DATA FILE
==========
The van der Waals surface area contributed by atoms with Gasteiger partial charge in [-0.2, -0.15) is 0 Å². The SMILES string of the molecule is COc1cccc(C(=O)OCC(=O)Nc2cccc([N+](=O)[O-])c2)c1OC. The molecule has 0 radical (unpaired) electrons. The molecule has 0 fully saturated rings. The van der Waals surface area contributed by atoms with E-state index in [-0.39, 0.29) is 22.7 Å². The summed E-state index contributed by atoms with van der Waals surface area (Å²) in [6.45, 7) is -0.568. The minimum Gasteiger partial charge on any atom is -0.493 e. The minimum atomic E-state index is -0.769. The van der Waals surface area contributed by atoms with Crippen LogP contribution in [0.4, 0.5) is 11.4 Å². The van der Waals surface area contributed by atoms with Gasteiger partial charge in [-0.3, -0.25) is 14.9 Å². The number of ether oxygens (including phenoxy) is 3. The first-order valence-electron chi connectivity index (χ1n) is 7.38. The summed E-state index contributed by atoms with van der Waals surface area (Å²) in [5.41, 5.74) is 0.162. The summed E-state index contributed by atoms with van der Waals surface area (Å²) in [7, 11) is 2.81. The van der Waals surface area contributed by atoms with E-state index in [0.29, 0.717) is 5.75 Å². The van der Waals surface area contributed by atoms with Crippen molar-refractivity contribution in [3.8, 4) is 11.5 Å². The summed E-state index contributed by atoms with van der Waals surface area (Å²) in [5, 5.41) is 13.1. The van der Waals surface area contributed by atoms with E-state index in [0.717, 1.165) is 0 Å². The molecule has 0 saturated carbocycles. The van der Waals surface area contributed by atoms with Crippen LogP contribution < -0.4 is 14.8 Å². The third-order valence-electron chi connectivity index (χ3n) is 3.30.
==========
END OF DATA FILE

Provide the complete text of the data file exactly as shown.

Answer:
The van der Waals surface area contributed by atoms with Gasteiger partial charge in [-0.2, -0.15) is 0 Å². The SMILES string of the molecule is COc1cccc(C(=O)OCC(=O)Nc2cccc([N+](=O)[O-])c2)c1OC. The molecule has 0 radical (unpaired) electrons. The molecule has 0 fully saturated rings. The van der Waals surface area contributed by atoms with E-state index in [-0.39, 0.29) is 22.7 Å². The summed E-state index contributed by atoms with van der Waals surface area (Å²) in [6.45, 7) is -0.568. The minimum Gasteiger partial charge on any atom is -0.493 e. The minimum atomic E-state index is -0.769. The van der Waals surface area contributed by atoms with Crippen LogP contribution in [0.4, 0.5) is 11.4 Å². The van der Waals surface area contributed by atoms with Gasteiger partial charge in [-0.3, -0.25) is 14.9 Å². The number of ether oxygens (including phenoxy) is 3. The first-order valence-electron chi connectivity index (χ1n) is 7.38. The summed E-state index contributed by atoms with van der Waals surface area (Å²) in [5.41, 5.74) is 0.162. The summed E-state index contributed by atoms with van der Waals surface area (Å²) in [7, 11) is 2.81. The van der Waals surface area contributed by atoms with E-state index in [0.29, 0.717) is 5.75 Å². The van der Waals surface area contributed by atoms with Crippen molar-refractivity contribution in [3.8, 4) is 11.5 Å². The summed E-state index contributed by atoms with van der Waals surface area (Å²) in [5, 5.41) is 13.1. The van der Waals surface area contributed by atoms with E-state index in [0.717, 1.165) is 0 Å². The molecule has 0 saturated carbocycles. The van der Waals surface area contributed by atoms with Crippen LogP contribution < -0.4 is 14.8 Å². The third-order valence-electron chi connectivity index (χ3n) is 3.30.